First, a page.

The city of Scranton hiked property taxes 57% and garbage collection fees 69% to shore up a police and fire pension funds that will run out of money anyway, in 5 years and 2.5 years respectively.
Amusingly (to outsiders) but certainly not to Scranton taxpayers, Scranton Pensions Increased as Much as 80 Percent as a result of inane mayoral promises.
The 2011 court ruling that awarded huge raises and millions of dollars in back pay to Scranton firefighters and police officers was a windfall for retirees too, with some seeing a more than 80 percent hike in their pensions between 2008 and 2012, a Times-Tribune investigation found.
The increase, most of which was paid in 2011, made the retirees among the highest paid in Pennsylvania, the newspaper’s review of the Public Employee Retirement Commission records revealed.
The increased pensions come at a time when Scranton, in distressed status since 1992, is struggling to survive. Faced with a $20 million deficit, council enacted a 2014 budget with massive tax increases — hikes of nearly 57 percent in property taxes and 69 percent in garbage fees. The recently passed 2015 budget hiked property taxes 19 percent.
The plans’ actuary, Randee Sekol, recently cited the raises as one of the key factors that have pushed the funds closer to insolvency. With a deficit of $78.8 million as of 2012, the fire fund is projected to run out of money within about 2½ years, while the police fund, with a deficit of $62 million, has less than five years left.
The city had no choice but to approve the pension hikes, issued under former Mayor Chris Doherty’s administration, because they are contractually obligated under the union contracts, said city solicitor Jason Shrive.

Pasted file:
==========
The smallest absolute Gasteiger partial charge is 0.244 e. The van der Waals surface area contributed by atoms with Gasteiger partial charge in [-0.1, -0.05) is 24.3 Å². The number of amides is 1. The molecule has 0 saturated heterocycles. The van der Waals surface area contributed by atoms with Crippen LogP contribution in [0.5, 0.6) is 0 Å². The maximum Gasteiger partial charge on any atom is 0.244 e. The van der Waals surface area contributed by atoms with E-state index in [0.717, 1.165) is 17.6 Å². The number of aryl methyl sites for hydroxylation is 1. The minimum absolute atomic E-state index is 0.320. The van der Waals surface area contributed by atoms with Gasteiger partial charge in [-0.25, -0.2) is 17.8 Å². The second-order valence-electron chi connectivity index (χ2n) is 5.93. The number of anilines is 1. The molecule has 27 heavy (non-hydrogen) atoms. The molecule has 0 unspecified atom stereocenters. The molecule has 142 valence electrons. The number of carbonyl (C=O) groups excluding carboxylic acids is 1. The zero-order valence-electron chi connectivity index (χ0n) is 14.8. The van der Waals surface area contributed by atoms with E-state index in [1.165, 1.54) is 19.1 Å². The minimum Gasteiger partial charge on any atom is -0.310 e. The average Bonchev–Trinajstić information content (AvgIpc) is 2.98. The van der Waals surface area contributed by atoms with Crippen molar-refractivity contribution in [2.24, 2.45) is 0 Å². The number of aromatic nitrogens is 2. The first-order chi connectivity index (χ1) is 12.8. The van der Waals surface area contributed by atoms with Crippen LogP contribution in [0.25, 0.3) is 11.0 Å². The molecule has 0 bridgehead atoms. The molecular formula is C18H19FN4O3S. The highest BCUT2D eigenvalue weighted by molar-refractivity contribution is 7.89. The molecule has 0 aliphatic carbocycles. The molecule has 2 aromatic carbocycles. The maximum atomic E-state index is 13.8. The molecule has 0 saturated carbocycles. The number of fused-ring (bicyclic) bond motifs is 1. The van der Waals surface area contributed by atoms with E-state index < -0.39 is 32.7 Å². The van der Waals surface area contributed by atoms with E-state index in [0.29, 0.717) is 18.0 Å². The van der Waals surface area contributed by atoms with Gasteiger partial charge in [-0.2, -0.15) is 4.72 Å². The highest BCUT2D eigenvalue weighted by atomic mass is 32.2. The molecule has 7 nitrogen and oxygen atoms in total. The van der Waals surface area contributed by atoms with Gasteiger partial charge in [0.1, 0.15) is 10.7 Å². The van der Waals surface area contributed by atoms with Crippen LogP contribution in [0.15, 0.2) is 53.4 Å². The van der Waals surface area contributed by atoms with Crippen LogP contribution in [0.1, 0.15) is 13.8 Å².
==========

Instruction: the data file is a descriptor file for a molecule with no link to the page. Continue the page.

Of course the city had a choice. Actually, the city had two reasonable actions and curiously, Shrive even mentioned one of them.
Last week, the city asked the fire and police pension boards to forgo that increase. Both boards rejected the request.
Mr. Shrive made the request based on a section of the Class 2A city code that states no increases can be granted to retirees if an actuary determines the fire and police funds are not actuarially sound. Scranton is the only Class 2A city in the state.
Mr. Shrive acknowledged that the union contracts obligate the city to pay the retirees’ raises, but he said he believes state law, which mandates the city follow the Class 2A code, takes precedent.
Tell, Don’t Ask
Given Class 2A law, you don’t ask police and fire for cuts, you tell them. Then if they fight, you make the final step:
Declare Bankruptcy on the Spot
The police and fire departments would have to plead their case in federal bankruptcy court, most likely getting haircuts of 50% or more.
Ultimately, bankruptcy is where all these cases are headed. Taxpayers certainly don’t deserve preposterous tax hikes while inept politicians look for ways out, because there are no ways out.
In the meantime, collective bargaining of public unions needs to go the way of the dinosaur. Public unions and the hack politicians who support unions have wrecked more city and state budgets than the next 10 things combined.
About the Author: Mike Shedlock is the editor of the top-rated global economics blog Mish’s Global Economic Trend Analysis, offering insightful commentary every day of the week. He is also a contributing “professor” on Minyanville, a community site focused on economic and financial education.